Dec 01, 2014

Microsoft Azure Positioned for Enterprise Networks

Adrian Romo
Levi Fuller

Adrian Romo and Levi Fuller

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One of the most powerful features of Microsoft Azure IaaS is being able to extend your on-premises network through a site-to-site VPN in the same way you would connect to a remote branch office.  You configure DNS and IP address ranges, and manage it just like your on-premises infrastructure.  However, one of the limitations of remote connectivity to Azure has been connecting to only one on-premises site.  Many large organizations have large networks with multiple data centers, where each site is connected to every other site.  This is known as a mesh topology.

Microsoft addressed this limitation in May by releasing a new feature: multi-site VPN.  The Azure VPN Gateway now has the ability to terminate up to 10 site-to-site VPN connections per Virtual Network.  This enables companies to have a meshed network topology with Azure as illustrated below.


Figure 1. Microsoft Azure Multi-Site VPN (TechNet)

Of course this new feature comes with some caveats:

Dynamic Routing Required

The first is your VPN Gateway must be created to leverage dynamic routing.  Dynamic routing is where your network device uses protocols such as OSPF or RIP to “learn” the network and adapt.  Conversely, a device that uses manually created routing tables uses static routing.  So if your VPN Gateway was provisioned with static routing, you’ll have to tear it down and recreate it.

Firewall Supported

Next, you’ll have to verify your firewall or router supports dynamic routing.  The bad news is the firewall I see used most frequently, the Cisco ASA, relies on access lists (static routing) to secure VPN connections and will not function in a multi-site VPN network.  The good news is Juniper, Checkpoint, FortiGate, and SonicWALL firewalls do support dynamic routing and will work in that scenario.  However, if your network solution has to be Cisco, their ASR and ISR routers also support dynamic routing.  You can also stage a multi-site VPN in a lab environment by putting a Windows Server 2012 machine at the edge of your network as a VPN endpoint since Routing and Remote Access does dynamic routing.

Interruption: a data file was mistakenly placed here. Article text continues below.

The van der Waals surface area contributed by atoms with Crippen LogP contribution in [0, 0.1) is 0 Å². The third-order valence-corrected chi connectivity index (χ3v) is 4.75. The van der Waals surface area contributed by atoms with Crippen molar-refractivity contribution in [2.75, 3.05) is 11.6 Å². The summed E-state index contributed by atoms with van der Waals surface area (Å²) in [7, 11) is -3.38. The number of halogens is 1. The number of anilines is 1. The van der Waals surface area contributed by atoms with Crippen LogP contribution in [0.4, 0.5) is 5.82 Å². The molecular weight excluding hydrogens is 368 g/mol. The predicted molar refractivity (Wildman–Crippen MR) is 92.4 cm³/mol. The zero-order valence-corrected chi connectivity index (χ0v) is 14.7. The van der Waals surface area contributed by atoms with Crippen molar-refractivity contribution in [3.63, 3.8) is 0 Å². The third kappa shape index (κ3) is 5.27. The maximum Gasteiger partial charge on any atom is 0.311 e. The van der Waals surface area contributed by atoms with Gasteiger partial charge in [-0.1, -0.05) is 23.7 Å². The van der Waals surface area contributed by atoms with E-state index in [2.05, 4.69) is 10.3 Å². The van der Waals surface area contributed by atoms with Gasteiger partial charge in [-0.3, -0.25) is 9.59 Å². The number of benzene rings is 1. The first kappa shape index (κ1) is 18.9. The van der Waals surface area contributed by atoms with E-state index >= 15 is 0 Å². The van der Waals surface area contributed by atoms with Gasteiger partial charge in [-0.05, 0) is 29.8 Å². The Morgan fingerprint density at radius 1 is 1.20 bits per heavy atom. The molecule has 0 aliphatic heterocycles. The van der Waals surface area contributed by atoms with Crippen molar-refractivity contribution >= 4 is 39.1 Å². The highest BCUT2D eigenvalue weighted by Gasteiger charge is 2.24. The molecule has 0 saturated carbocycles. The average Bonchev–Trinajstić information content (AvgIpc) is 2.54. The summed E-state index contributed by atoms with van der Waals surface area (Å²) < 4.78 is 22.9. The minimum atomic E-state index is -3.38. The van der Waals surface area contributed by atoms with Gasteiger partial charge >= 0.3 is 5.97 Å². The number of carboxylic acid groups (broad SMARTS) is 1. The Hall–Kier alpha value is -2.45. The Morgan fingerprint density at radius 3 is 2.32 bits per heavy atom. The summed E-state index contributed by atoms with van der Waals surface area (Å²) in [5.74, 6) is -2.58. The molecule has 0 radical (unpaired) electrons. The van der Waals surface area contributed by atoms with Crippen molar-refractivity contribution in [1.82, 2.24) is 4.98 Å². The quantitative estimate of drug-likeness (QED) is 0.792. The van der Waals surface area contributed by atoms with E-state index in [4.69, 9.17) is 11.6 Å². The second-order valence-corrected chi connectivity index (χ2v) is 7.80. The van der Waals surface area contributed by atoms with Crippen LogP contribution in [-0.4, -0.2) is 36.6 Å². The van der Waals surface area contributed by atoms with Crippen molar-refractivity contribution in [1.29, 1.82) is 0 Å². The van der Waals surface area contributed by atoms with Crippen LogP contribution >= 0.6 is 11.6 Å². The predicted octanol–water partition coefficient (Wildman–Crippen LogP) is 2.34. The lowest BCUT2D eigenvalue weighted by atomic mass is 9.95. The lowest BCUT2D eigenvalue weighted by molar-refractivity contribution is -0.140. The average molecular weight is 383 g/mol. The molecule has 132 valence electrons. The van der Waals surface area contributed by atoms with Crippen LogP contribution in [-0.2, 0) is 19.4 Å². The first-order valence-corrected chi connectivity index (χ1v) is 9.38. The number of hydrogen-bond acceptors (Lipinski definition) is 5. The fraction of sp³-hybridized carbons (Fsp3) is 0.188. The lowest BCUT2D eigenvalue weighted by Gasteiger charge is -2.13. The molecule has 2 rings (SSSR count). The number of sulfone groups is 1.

Latest Azure Version

Another caveat is multi-site VPN configuration is not supported in the current version of the Azure management portal.  You have to stand up the VPN gateway and then download the NetworkConfig.xml file, edit it to include the additional sites, and then upload the updated version back to the portal.  An excellent tutorial on how to do that can be found here.

Multi-Site VPN Is a Big Win

The main point I want you to take away is that multi-site VPN is a great new feature that helps Microsoft Azure fit into a larger network.  However, if you have Cisco ASA, F5 BIG-IP, or WatchGuard appliances at the edge of your network you will not be able to leverage this feature because of the dynamic routing requirement.

Do you want to explore options for extending your network to the cloud? Credera has extensive experience in designing, planning, and implementing cloud solutions. If you have questions about this blog post, points of view, or IT infrastructure, please leave a comment below, tweet us @CrederaIT, or contact us online.

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